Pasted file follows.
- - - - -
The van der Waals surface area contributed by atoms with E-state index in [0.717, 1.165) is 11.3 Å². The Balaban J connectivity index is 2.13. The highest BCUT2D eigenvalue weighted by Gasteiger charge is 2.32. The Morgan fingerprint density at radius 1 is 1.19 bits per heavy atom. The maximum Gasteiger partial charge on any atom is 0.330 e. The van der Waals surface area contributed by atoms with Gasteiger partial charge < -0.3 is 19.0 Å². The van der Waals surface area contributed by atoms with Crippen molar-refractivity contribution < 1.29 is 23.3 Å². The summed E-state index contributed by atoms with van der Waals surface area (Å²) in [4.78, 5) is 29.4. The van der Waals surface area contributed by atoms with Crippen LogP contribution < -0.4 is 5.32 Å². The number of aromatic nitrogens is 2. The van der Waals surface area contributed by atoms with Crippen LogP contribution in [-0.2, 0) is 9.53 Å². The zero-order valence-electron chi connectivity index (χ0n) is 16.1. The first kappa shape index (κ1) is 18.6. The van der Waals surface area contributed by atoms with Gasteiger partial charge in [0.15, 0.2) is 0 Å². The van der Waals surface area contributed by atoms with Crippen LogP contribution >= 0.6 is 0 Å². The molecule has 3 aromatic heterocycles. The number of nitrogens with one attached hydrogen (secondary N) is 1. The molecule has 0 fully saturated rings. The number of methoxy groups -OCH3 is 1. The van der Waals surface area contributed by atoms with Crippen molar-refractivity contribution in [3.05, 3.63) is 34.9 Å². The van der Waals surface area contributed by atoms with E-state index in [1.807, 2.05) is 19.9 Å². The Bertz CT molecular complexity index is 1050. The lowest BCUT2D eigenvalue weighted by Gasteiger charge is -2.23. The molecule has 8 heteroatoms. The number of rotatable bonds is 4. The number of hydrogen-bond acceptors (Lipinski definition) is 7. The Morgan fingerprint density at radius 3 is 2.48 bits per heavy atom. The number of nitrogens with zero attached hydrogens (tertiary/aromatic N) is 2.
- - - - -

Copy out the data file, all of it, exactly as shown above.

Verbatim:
The van der Waals surface area contributed by atoms with E-state index in [0.717, 1.165) is 11.3 Å². The Balaban J connectivity index is 2.13. The highest BCUT2D eigenvalue weighted by Gasteiger charge is 2.32. The Morgan fingerprint density at radius 1 is 1.19 bits per heavy atom. The maximum Gasteiger partial charge on any atom is 0.330 e. The van der Waals surface area contributed by atoms with Gasteiger partial charge < -0.3 is 19.0 Å². The van der Waals surface area contributed by atoms with Crippen molar-refractivity contribution < 1.29 is 23.3 Å². The summed E-state index contributed by atoms with van der Waals surface area (Å²) in [4.78, 5) is 29.4. The van der Waals surface area contributed by atoms with Crippen LogP contribution < -0.4 is 5.32 Å². The number of aromatic nitrogens is 2. The van der Waals surface area contributed by atoms with Crippen LogP contribution in [-0.2, 0) is 9.53 Å². The zero-order valence-electron chi connectivity index (χ0n) is 16.1. The first kappa shape index (κ1) is 18.6. The van der Waals surface area contributed by atoms with Gasteiger partial charge in [0.15, 0.2) is 0 Å². The van der Waals surface area contributed by atoms with Crippen LogP contribution >= 0.6 is 0 Å². The molecule has 3 aromatic heterocycles. The number of nitrogens with one attached hydrogen (secondary N) is 1. The molecule has 0 fully saturated rings. The number of methoxy groups -OCH3 is 1. The van der Waals surface area contributed by atoms with Crippen molar-refractivity contribution in [3.05, 3.63) is 34.9 Å². The van der Waals surface area contributed by atoms with E-state index in [1.807, 2.05) is 19.9 Å². The Bertz CT molecular complexity index is 1050. The lowest BCUT2D eigenvalue weighted by Gasteiger charge is -2.23. The molecule has 8 heteroatoms. The number of rotatable bonds is 4. The number of hydrogen-bond acceptors (Lipinski definition) is 7. The Morgan fingerprint density at radius 3 is 2.48 bits per heavy atom. The number of nitrogens with zero attached hydrogens (tertiary/aromatic N) is 2.